Audrey Snee, publisher to those living in Leigh and Southend

Audrey Snee, her journalist husband and two children, are citizens of Leigh-on-Sea, an historic fishing community of the estuary found just west of Southend.

Audrey is an example of the good things incomers bring to an area. A former financial journalist, she and her husband decided to move to Leigh about 15 years ago for the fresh air and affordable housing, while being in touch with London.

Audrey found a reporting job at the Southend Echo: “I enjoyed working there. It put me in touch with the area, the history of the town, its traditions, connecting with people”.

It was a good spot for her to bring up the children because Southend has lots of interest and history with many a tale to tell. She says, “We have fishermen here who can chart their family fishing businesses back over six generations, also we have the cocklers community,

She got to know Leigh man Paul Gilson. He was looking to publish a book of his memories of over 40 years of fishing in the estuary, of his family’s 300-year tradition in the trade. Nothing daunted, she set up in 2011 Estuary Publishing on her kitchen table and published her first title, Sole Searching by Paul Gilson that year.

Her next project was a children’s fantasy novel Festival of the Gargoyles set along the estuary marshes, by local writer Robert Hallmman and illustrated by local artist David Hurrell.

Audrey has more books on local themes in the pipeline. “It’s a shoe string affair with funds from one publication helping to finance the next, but it is interesting and it’s a way to get in touch with a wider public,”  she explains.

The most well received title from Estuary Publishing is EKCO Sounds by Chris Poole and Peter C Browne. It’s the story of Southend’s fascinating EKCO Bakelite radio factory, set up by Eric Kirkham Cole (EKCO) in 1924.

EKCO did top secret radar work in World War II, and went on to produce home-ware plastics, becoming a global brand in the 1960s and ‘70s.

“Eric Cole was the Steve Jobs of his era, creating gadgets when new technology came along, such as the car radio,” says Audrey.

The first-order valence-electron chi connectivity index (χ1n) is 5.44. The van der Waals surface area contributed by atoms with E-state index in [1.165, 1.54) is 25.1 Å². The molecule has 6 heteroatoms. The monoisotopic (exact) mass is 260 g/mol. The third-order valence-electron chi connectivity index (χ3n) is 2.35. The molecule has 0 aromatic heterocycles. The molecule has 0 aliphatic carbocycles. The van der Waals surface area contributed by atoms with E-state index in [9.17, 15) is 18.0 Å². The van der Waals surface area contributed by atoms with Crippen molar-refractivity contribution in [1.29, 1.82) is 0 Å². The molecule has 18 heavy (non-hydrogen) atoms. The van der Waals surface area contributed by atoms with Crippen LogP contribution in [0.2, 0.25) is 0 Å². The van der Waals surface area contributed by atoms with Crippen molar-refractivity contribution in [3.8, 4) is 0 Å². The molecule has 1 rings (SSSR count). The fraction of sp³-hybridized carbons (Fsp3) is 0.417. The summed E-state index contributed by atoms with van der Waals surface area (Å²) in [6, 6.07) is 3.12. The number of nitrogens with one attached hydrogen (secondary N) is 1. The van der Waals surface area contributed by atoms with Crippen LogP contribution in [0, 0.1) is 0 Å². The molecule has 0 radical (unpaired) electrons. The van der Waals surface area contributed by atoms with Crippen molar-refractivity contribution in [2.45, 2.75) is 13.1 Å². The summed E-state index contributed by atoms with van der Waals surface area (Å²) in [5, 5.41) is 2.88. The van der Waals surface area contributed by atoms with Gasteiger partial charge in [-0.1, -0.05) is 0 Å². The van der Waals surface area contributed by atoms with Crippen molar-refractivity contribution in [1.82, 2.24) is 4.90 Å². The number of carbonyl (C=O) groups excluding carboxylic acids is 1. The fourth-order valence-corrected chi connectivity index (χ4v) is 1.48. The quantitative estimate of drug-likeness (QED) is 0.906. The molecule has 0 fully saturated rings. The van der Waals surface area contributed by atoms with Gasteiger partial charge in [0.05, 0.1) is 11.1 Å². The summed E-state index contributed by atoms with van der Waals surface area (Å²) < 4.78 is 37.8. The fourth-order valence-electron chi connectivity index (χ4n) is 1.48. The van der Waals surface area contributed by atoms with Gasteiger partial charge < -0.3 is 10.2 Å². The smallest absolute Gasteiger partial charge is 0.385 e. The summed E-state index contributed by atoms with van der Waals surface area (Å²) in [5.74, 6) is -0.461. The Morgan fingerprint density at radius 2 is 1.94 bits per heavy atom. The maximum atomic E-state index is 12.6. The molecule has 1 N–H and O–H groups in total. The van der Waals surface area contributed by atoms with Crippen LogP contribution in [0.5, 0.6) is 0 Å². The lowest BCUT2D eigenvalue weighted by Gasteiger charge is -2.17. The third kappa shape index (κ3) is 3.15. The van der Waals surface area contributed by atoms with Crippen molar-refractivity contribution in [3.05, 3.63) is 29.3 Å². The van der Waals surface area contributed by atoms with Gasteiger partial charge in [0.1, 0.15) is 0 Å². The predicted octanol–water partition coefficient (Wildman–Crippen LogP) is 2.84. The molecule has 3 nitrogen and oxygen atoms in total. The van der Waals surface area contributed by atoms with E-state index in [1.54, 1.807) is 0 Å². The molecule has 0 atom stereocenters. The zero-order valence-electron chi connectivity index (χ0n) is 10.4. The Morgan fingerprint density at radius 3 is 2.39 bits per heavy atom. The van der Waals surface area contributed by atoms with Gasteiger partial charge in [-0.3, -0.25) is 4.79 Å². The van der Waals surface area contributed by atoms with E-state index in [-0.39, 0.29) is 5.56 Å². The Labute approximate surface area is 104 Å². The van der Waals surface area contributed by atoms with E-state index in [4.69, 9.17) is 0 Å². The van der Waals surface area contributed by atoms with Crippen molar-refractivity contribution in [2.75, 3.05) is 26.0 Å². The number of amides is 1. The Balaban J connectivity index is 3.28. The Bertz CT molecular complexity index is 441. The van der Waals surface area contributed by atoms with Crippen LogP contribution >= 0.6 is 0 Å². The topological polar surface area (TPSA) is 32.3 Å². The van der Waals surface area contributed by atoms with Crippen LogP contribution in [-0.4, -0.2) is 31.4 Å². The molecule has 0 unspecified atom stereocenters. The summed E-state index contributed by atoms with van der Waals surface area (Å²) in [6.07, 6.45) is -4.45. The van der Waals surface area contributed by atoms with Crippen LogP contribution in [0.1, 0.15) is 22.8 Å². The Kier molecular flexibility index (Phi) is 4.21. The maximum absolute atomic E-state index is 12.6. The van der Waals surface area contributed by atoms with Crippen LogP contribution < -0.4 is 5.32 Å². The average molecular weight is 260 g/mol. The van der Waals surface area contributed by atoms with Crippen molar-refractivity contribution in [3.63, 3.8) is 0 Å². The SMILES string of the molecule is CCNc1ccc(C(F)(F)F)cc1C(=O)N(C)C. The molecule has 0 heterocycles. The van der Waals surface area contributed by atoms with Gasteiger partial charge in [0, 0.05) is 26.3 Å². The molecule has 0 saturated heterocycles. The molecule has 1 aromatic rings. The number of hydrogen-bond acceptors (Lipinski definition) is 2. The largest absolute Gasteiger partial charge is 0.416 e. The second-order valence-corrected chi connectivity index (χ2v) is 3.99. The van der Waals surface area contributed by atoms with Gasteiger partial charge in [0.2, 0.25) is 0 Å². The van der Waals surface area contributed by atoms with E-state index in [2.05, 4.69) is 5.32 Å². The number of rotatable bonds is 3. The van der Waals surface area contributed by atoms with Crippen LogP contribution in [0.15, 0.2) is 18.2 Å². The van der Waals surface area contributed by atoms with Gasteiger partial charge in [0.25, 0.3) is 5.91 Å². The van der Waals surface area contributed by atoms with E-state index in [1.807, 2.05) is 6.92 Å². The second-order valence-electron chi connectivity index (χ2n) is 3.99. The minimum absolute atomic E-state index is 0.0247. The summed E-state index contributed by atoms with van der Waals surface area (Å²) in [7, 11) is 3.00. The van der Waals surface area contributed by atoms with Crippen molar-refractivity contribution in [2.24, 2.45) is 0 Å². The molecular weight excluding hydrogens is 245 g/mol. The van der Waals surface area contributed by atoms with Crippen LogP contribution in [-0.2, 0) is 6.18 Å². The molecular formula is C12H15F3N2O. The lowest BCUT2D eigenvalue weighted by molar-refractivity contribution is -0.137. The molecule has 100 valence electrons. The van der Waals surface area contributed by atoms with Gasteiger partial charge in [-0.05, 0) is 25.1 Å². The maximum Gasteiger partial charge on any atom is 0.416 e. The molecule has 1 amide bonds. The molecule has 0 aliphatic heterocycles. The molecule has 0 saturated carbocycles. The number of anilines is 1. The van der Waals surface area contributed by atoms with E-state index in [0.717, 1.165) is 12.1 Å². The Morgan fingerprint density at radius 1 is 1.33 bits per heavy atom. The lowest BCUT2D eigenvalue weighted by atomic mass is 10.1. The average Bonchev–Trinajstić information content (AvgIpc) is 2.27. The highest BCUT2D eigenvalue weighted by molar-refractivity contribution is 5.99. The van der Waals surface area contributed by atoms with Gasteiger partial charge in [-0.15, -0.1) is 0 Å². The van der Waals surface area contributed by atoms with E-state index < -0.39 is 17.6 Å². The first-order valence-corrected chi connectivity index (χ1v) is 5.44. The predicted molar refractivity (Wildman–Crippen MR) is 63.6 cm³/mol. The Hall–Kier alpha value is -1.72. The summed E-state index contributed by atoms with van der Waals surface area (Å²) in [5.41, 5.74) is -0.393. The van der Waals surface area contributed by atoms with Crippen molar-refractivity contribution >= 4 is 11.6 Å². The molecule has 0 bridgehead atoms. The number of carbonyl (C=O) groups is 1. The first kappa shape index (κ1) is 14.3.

Eric Cole, died in mysterious circumstances shortly after his wife’s death in 1966. His son Derek Cole helped the authors put together the story.

Southend is showing signs of being proud of its EKCO heritage. Bellway Homes has named a 230-house estate EKCO Park.

Audrey and other enthusiasts are campaigning to erect a statue of Eric Cole, possibly near the site of the EKCO factory, opposite Southend’s Priory Park.

Audrey is pivotal in Southend’s Active Art Group, where writers and artists put on shows and events, supported by the council. She runs the Southend Writers and Artists Network, an online forum of 160 members. It reaches out to all things creative in the estuary and take part in the thriving annual Essex Book Festival.

So what about being a small business person, like Audrey, in and round Southend and the estuary? She answers, “My business seeks out local writers, artists, book designers, editors, photographers, and importantly for Southenders, brings a bit of fame to the area.”

She warns she doesn’t make much money, but it’s a fulfilling way of life which she can fit in around her family.

Audrey makes a plea: “There’s so much potential here. I wish that what we do in the arts would receive more support. There is never, ever any funding – even though we help put Southend on the map.”

Anyone wishing to back the EKCO statue project please contact:

See a video about EKCO: